Shalane Flanagan’s Nutritionist Shares Her Diet Tips for Athletes
Photo: Alan Weiner
If you’re at Shalane Flanagan’s running level, then it’s a given you’ve got your nutrition down. If you’re not at Flanagan’s level (i.e., pretty much all of us) you can still eat like she does for your speediest runs yet. (Related: Shalane Flanagan On Winning Marathons and Drinking Beer)
Elyse Kopecky, the nutritionist who helped fuel Flanagan’s big NYC marathon win, teamed up with the runner for two cookbooks filled with recipes and pointers for athletes. The more recent of the two, Run Fast Cook Fast Eat Slow, is filled with quick recipe ideas geared toward runners and athletes of all levels. We sat down with Kopecky to get her best diet tips.
Make sure you’re eating healthy fats.
Like many people who lived through the low-fat craze, Kopecky experienced a complete change of heart in recent years. In college, she was a competitive runner and basically steered clear of fat. She suffered from athletic amenorrhea—a condition in which women lose their period because of exercise—for 15 years. Her doctors never suggested she change her diet, but then she moved to Switzerland, where she went from eating low-fat yogurt, frozen veggie burgers, and chicken breast to whole milk yogurt, full-fat grass-fed ground beef, and chicken. She started to get her period again, and realized how important fat is in a healthy diet.
Now, healthy fats factor heavily into both her and Flanagan’s diets, and they emphasize their importance in their books. “Having a good balance of healthy fats at every meal and snack is going to make what you eat stick with you longer and give you energy throughout the day,” Kopecky tells Shape. We’re not just talking avocados. In Kopecky’s book, butter falls into the “healthy fat” category. (Research suggests it’s not as bad as once thought.) “If you’re using good quality cultured grass-fed butter, it’s really nutritious and is high in vitamins and minerals,” she says.
If you only have the time to master two recipes in our new cookbook let it be the DIY Grain Salads and Power Bowls. What I love most about these 2 recipes is they’ll help you eat well for life. Both are more of a tool to teach you how to make a meal out of the ingredients you have on hand. We give suggestions and a formula to follow, but the rest is up to you to come up with your own creations that suite your cravings. My family devours Power Bowls for dinner at least once a week…everyone gets to design their own bowl using up a hodgepodge of leftovers. And here’s the simple grain salad I tossed up this morning for packable work lunches: quinoa, kale, fennel, carrot, green onion, feta, sunflower seeds, #runfasteatslow apple cider vinaigrette. T-minus 6 days until our cookbook launch. Get your book pre-ordered so you can celebrate with us on launch day. Links to retailers available on our website, click on Books. #runfasteatslow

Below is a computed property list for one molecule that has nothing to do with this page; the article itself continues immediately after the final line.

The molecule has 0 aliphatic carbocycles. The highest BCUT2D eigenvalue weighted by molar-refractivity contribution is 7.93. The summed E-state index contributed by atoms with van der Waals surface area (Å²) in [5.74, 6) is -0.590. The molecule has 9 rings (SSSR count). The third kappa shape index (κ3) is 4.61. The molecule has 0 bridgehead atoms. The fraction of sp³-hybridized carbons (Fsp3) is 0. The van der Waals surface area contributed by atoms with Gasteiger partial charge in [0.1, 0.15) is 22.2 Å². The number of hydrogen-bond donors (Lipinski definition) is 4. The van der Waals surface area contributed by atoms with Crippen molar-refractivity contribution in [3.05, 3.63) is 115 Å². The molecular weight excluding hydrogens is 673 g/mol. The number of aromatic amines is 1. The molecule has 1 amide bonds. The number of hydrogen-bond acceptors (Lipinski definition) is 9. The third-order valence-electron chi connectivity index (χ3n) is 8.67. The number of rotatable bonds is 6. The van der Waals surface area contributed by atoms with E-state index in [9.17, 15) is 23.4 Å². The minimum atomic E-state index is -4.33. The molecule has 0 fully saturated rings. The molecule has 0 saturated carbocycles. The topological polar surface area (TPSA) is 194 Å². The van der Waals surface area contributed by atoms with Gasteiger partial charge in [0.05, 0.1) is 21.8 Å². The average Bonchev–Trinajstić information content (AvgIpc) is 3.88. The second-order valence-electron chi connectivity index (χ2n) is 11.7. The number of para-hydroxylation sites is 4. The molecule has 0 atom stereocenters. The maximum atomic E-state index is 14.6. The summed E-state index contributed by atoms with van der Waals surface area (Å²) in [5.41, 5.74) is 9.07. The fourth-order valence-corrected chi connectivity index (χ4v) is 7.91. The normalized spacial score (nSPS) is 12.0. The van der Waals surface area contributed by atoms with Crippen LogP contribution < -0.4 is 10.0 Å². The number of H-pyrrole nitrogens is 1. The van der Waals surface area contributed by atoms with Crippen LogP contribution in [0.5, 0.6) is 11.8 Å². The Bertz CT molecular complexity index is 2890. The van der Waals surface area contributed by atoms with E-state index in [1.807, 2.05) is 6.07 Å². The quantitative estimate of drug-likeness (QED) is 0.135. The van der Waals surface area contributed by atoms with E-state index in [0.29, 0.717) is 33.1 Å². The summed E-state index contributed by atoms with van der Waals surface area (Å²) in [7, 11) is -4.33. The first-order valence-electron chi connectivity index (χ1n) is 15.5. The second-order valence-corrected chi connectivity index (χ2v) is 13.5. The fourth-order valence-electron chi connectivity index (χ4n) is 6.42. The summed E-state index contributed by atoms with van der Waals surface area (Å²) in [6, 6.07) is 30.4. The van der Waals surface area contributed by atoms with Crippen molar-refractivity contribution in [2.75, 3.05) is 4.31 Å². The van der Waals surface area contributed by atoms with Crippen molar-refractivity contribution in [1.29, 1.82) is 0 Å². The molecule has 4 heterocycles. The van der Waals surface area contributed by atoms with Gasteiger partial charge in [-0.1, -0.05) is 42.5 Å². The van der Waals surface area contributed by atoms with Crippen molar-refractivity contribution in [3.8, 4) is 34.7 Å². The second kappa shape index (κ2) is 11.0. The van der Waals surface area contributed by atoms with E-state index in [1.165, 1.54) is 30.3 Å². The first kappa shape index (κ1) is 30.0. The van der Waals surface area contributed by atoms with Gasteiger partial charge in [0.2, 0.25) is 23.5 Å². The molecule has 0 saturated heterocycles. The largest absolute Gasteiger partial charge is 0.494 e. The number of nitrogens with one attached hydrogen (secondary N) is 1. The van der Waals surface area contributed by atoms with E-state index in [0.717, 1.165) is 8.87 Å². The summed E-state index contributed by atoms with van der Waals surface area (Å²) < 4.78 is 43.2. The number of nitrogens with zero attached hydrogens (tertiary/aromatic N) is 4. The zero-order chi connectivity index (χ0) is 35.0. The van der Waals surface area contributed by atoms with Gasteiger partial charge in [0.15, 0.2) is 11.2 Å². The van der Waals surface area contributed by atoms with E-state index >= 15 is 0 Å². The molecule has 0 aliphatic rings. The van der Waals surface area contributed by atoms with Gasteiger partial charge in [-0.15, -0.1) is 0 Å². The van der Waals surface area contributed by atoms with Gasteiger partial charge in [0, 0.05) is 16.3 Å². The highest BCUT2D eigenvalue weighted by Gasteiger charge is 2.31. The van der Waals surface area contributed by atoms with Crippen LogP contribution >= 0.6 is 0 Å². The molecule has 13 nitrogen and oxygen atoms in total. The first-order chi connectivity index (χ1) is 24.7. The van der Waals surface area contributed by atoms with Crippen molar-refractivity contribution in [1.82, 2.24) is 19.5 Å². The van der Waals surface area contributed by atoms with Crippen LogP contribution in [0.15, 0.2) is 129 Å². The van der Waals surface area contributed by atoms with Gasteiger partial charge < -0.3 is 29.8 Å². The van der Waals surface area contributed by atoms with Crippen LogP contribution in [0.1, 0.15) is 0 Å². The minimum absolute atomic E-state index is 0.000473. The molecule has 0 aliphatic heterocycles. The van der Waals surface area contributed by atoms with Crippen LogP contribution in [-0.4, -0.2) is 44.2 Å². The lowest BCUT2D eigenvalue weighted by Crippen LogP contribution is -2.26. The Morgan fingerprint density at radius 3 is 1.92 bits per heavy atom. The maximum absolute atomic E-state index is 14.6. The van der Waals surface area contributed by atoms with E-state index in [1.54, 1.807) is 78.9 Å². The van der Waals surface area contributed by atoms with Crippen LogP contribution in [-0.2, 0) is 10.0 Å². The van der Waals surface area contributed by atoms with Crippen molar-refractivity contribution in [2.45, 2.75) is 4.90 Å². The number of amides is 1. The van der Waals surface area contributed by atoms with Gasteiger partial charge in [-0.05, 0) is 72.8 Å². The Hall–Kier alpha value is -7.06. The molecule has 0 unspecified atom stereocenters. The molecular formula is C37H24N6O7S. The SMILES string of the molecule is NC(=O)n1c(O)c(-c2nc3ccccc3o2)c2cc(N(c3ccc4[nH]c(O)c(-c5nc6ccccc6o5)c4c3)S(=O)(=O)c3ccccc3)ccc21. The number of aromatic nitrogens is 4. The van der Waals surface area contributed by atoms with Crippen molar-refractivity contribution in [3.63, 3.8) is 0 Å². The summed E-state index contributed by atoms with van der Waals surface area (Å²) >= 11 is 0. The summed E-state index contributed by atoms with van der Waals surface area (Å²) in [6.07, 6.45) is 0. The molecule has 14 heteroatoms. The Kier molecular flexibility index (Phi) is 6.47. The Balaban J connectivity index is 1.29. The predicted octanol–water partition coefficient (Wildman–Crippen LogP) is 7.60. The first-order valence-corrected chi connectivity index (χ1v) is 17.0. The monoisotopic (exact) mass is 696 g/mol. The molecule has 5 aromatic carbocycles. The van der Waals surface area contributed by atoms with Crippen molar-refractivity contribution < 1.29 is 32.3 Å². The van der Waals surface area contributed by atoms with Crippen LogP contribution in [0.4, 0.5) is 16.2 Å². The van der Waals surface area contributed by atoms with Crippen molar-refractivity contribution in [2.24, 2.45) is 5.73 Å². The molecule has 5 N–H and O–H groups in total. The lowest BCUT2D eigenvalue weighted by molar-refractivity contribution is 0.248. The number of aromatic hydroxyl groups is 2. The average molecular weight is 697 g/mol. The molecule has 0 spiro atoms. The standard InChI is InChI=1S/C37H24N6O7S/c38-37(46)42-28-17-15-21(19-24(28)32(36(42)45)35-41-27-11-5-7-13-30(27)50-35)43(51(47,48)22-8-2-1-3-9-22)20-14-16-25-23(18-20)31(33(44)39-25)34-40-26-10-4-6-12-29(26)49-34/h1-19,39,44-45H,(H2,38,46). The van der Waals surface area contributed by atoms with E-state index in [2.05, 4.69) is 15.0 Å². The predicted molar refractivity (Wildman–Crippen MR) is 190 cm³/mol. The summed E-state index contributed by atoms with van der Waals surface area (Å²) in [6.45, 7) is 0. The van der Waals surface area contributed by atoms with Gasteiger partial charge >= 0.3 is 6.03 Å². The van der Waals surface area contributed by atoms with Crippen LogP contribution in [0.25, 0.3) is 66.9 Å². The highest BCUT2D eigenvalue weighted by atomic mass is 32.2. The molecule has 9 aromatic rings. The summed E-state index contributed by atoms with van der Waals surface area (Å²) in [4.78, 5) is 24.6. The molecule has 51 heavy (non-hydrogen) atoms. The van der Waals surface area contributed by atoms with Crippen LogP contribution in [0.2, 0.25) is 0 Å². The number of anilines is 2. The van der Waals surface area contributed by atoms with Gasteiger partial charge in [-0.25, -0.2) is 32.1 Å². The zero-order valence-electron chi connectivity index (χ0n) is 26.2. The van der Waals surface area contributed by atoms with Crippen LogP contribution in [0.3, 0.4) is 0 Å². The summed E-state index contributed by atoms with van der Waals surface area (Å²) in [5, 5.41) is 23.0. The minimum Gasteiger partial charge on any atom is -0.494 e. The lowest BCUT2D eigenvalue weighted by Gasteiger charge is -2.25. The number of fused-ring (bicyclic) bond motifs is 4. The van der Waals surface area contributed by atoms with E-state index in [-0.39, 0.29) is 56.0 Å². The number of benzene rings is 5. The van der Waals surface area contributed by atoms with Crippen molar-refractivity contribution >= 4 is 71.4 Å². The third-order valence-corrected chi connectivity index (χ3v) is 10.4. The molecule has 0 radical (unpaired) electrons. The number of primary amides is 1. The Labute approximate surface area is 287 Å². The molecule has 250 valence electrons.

Focus on what you’re eating, not how much.
If you try to hit certain macros every day, Kopecky wants you to take a different approach. “I believe that people shouldn’t measure macronutrients and that it’s more important to get back in touch with listening to your body,” she says. Plus, if you’re in the habit of measuring fat, protein, carbohydrates, and calories, you might be leaning more heavily on packaged foods that come with these numbers on the label, she says. Instead, she suggests tuning in to your hunger levels throughout the day and focusing your efforts on eating balanced meals and snacks made with whole foods over packaged products. (Try these plant-based recipes perfect for vegan athletes.)
Eat your largest meal at breakfast.
If you’re not that hungry as you wake up, you might be eating a small breakfast or skipping the meal altogether. But Kopecky believes that breakfast really is the most important meal of the day, regardless of what time you’ll be working out. “On busy days when I don’t eat a very decent breakfast, I find that I’m hungry and I’m snacking a lot more,” shes says. That’s why she likes to start the day with a smoothie with scrambled eggs and roasted sweet potatoes or a “power bowl” with rice as a base. Fitting in your other meals is also important to your performance. As a general rule, you should aim for three substantial, balanced meals a day with one or two snacks in between if you’re training hard, she says.
Have nutritious options prepared—or at least almost ready.
You’ve heard it before, but having a well-stocked pantry and prepped meals and snacks can make eating healthy feel way easier. If you don’t mind some prep but don’t want to part with your protein bars, Kopecky suggests making your own so you can decide what goes in it. (Try these 10 easy recipes for homemade energy bars.) But if meal-prepping is a definite no-go, at least have some snacks you can make in a minute or two when hunger strikes. Kopecky suggests avocado sprinkled with sea salt, a handful of nuts and fruits, an apple or banana with nut butter, or a hard-boiled egg.